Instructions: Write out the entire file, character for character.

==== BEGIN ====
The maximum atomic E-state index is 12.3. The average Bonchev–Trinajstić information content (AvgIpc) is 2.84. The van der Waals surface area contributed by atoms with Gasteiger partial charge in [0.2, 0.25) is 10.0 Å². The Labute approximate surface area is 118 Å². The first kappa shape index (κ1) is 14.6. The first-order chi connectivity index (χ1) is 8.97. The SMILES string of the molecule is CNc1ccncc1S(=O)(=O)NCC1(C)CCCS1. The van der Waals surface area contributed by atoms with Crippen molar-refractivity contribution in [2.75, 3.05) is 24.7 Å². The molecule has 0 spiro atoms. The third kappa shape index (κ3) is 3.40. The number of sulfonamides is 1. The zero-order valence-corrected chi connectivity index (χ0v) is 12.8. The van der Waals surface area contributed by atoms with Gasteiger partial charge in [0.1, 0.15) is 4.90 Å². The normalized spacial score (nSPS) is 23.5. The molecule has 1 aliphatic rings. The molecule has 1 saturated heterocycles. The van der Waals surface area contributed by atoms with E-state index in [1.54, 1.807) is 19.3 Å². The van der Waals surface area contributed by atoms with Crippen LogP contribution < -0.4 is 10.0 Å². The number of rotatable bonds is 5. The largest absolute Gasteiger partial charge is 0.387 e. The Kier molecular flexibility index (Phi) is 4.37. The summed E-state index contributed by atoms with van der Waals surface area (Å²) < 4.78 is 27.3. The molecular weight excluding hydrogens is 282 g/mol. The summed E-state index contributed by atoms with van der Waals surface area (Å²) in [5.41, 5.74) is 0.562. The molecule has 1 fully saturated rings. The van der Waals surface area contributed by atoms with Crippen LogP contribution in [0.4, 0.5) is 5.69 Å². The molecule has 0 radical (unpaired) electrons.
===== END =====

The maximum atomic E-state index is 12.3. The average Bonchev–Trinajstić information content (AvgIpc) is 2.84. The van der Waals surface area contributed by atoms with Gasteiger partial charge in [0.2, 0.25) is 10.0 Å². The Labute approximate surface area is 118 Å². The first kappa shape index (κ1) is 14.6. The first-order chi connectivity index (χ1) is 8.97. The SMILES string of the molecule is CNc1ccncc1S(=O)(=O)NCC1(C)CCCS1. The van der Waals surface area contributed by atoms with Crippen molar-refractivity contribution in [2.75, 3.05) is 24.7 Å². The molecule has 0 spiro atoms. The third kappa shape index (κ3) is 3.40. The number of sulfonamides is 1. The zero-order valence-corrected chi connectivity index (χ0v) is 12.8. The van der Waals surface area contributed by atoms with Gasteiger partial charge in [0.1, 0.15) is 4.90 Å². The normalized spacial score (nSPS) is 23.5. The molecule has 1 aliphatic rings. The molecule has 1 saturated heterocycles. The van der Waals surface area contributed by atoms with E-state index in [1.54, 1.807) is 19.3 Å². The van der Waals surface area contributed by atoms with Crippen LogP contribution < -0.4 is 10.0 Å². The number of rotatable bonds is 5. The largest absolute Gasteiger partial charge is 0.387 e. The Kier molecular flexibility index (Phi) is 4.37. The summed E-state index contributed by atoms with van der Waals surface area (Å²) < 4.78 is 27.3. The molecular weight excluding hydrogens is 282 g/mol. The summed E-state index contributed by atoms with van der Waals surface area (Å²) in [5.41, 5.74) is 0.562. The molecule has 1 fully saturated rings. The van der Waals surface area contributed by atoms with Crippen LogP contribution in [0.4, 0.5) is 5.69 Å². The molecule has 0 radical (unpaired) electrons.